The most interesting houses tend to be in an eternal state of evolving. Such is the case with the Beverly Hills bungalow that film producer Carla moved into 16 years ago. Previously, she had a small place in Laurel Canyon but longed for a midcentury house. She found her solution when she spotted an early 1970s design that had been heavily decorated in “bad Santa Fe style” but was full of promise.
Enlisting the help of her architect friend Hagy Belzberg, a protégé of Frank Gehry’s, Carla brought the place back to its original, pared-down, Schindler-inspired form. For the interiors, she worked with the late designer Milo Baglioni, who delivered exactly what she was after: orange shag, a B&B Italia glass-and-steel dining table, and Marimekko drapes in the bedroom.
Over the years, Carla continued to tweak the rooms, but when water damaged her terrazzo flooring, it was time for a second major reconstruction, which she undertook with the help of another architect friend Julie Hart. For the interiors, Carla (now with two young children in tow) realized she needed help, and, after spotting LA design firm Nickey Kehoe on Remodelista, she hired partner Todd Nickey to help her pull the rooms together for the next phase of her and her kids’ lives. It’s been a good match: “Todd and l are completely simpatico; he made the house look cohesive for the first time. The blend of the old, the new, the vintage, the sentimental, it just all feels organic now and it feels like me.”
Above: A sheltered garden leads to the entry, furnished with a Jean Prouvé bench. See it and more in 10 Easy Pieces: Modern Wooden Benches with Backs.
Above: This is LA: The open living room/dining room overlooks the pool. Adam Silverman ceramic pendant lights were previously hung throughout the space; to create a focal point, Todd clustered them over the Saarinen dining table.
Above: The table stands next to the U-shaped kitchen, which architect Julie Hart opened up to the dining room. After taking down the wall, she added built-in bookshelves that conceal the refrigerator on the other side. The photograph is by artist Laurie Simmons, a friend of Carla’s (and mother of Lena Dunham).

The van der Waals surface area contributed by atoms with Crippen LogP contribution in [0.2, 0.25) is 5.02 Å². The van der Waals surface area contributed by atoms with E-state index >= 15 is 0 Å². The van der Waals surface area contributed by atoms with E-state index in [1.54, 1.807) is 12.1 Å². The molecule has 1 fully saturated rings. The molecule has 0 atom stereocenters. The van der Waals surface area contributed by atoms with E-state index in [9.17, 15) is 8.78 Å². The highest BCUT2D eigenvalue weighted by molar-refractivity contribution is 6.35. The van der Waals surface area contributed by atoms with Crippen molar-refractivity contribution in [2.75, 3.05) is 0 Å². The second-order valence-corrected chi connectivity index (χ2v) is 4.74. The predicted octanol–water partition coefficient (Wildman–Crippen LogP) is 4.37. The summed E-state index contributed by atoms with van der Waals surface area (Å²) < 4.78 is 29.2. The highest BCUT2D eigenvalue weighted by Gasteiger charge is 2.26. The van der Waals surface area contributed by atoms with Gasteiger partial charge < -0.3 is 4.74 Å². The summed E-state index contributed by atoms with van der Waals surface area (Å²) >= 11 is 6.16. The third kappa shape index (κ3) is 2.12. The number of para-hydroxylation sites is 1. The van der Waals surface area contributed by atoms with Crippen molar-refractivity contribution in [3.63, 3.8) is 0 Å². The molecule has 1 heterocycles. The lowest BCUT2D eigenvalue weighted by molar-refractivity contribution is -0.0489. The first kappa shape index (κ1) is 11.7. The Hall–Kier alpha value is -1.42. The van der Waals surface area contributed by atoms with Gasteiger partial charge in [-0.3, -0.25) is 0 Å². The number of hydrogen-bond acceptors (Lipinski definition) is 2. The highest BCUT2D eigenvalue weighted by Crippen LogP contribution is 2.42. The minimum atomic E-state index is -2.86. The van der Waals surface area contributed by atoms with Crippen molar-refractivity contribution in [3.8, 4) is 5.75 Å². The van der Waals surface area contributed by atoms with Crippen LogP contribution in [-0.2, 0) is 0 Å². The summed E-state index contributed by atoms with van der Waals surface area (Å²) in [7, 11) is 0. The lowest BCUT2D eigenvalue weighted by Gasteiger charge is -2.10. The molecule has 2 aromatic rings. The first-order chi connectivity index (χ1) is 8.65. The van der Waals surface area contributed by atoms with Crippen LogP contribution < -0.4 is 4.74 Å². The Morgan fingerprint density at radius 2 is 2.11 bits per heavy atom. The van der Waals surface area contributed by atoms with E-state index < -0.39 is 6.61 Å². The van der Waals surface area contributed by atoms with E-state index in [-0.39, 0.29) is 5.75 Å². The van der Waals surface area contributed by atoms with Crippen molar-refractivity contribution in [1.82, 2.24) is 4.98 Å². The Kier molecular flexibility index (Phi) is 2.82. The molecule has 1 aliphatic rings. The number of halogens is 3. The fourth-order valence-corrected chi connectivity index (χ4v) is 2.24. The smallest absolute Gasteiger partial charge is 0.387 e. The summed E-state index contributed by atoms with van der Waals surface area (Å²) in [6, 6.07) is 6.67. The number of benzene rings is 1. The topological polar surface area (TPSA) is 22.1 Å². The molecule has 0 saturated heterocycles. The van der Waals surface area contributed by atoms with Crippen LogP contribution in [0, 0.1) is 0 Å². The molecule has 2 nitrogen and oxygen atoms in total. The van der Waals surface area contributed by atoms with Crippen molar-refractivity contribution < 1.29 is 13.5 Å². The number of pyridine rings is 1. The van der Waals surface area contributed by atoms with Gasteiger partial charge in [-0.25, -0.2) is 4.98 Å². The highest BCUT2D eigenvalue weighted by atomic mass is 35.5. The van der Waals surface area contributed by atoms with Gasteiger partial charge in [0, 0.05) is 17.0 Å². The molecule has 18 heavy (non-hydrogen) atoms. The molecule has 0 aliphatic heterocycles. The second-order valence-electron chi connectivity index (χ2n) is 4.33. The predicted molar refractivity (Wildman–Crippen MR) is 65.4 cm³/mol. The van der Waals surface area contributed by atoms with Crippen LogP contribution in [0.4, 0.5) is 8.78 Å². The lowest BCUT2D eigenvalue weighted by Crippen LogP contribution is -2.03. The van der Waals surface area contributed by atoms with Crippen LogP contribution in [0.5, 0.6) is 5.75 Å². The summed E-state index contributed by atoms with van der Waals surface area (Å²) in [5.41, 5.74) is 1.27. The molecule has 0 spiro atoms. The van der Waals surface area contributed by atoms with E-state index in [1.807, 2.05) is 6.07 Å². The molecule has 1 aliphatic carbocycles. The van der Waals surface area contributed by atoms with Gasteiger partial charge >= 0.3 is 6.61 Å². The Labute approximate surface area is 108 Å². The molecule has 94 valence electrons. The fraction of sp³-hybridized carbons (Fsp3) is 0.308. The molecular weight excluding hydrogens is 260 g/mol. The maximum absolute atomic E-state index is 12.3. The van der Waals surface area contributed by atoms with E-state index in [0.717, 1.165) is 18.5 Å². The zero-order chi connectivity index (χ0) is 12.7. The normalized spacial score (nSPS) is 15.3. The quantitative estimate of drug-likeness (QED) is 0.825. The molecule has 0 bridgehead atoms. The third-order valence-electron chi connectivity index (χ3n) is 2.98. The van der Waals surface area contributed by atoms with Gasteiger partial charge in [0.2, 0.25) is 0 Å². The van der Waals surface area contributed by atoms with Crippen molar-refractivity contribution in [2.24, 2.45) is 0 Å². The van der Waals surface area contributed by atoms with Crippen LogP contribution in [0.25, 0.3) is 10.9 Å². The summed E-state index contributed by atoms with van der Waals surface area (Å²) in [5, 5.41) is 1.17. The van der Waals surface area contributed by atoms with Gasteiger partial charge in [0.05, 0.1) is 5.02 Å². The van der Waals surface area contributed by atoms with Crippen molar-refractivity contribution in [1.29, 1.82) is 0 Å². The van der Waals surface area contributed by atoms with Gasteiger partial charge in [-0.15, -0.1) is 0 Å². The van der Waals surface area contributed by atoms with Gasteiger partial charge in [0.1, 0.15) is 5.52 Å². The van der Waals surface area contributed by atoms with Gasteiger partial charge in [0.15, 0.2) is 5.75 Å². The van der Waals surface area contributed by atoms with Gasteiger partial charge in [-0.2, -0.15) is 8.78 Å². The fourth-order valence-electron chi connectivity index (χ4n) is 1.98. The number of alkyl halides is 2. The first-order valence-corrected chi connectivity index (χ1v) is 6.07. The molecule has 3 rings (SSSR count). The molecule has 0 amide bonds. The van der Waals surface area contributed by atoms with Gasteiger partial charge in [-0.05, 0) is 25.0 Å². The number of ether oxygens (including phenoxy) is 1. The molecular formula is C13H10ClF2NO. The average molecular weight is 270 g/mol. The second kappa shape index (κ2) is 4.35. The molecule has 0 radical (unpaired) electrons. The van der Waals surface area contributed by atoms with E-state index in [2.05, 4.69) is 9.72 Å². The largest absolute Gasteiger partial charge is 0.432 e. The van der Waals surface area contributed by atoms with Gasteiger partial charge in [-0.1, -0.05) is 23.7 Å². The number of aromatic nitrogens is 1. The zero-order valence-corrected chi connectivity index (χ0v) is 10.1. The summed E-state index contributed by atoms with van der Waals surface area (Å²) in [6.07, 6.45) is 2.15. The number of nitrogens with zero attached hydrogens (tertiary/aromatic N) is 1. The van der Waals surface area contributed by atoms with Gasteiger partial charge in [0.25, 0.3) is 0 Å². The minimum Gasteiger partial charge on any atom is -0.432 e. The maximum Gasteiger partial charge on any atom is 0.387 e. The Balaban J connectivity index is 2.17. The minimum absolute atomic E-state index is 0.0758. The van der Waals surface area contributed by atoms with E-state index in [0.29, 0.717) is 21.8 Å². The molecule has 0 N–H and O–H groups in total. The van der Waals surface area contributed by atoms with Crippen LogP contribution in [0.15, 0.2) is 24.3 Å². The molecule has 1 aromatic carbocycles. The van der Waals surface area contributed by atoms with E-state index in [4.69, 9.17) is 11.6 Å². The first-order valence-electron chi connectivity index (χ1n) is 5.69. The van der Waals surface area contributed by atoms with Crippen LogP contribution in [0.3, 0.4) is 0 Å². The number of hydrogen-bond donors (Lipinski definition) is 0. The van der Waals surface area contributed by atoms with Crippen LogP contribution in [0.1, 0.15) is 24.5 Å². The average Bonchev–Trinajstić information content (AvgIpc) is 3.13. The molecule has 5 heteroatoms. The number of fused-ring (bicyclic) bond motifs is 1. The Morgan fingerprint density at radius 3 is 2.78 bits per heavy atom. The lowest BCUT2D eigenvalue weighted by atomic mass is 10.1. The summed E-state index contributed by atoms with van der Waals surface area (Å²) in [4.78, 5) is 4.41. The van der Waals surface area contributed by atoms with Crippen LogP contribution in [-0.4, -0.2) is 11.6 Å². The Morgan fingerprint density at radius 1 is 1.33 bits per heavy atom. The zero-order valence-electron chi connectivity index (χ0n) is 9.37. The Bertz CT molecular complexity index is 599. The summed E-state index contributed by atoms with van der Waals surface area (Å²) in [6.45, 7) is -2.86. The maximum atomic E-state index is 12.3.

Above: On the other side of the bookshelves, the fridge is wrapped in wood, connecting it to the teak cabinets and exposed beams. The countertop is made of CaesarStone–read about this miracle material in Remodeling 101: Engineered Quartz.
Above: The now-white breakfast room has seen several color incarnations over the years, including Hermés orange and indigo blue. As Todd explains, “It’s one of our favorite spots in the house–the light is perfect in there. We were going to paint, but we all loved the serenity of the white too much.” The Formica-topped table came from Carla’s childhood home; it’s paired with classic Breuer chairs and pendants by Adam Silverman.
Above: In the family room, white-framed family photos hang over vintage leather Togos sofas designed by Michel Ducaroy for Ligne Roset. The slatted coffee table is a 1950s design; the vintage Moroccan rug is from Woven Accents of West Hollywood.
Above: The living area is set off by a gray-painted wall and sofa custom designed by Nickey Kehoe. To connect the fireplace with the room, Todd inserted a two-tiered ledge/bookshelf made of Douglas fir.
Above: The hall is lit by a long, narrow skylight original to the house.
Above: The powder room has white-veined black marble counters. (Like the look? See 10 Favorites: Exotic Marble in Modern Spaces.) The towels came from Lost + Found in LA; the vases and bowl are from Heath Ceramics.
Above: A BDDW Captain’s Mirror sits above a vintage Paul McCobb dresser. Carla had a hat rack made with spacing far enough apart for wide brims. The papier-mí¢ché hare is a recent addition picked up at the Nickey Kehoe Shop.
See more of Nickey Kehoe’s work in:
- House Call: A Hollywood Loft by Nickey Kehoe
- Required Reading: The Inspired Home, Nests of Creatives
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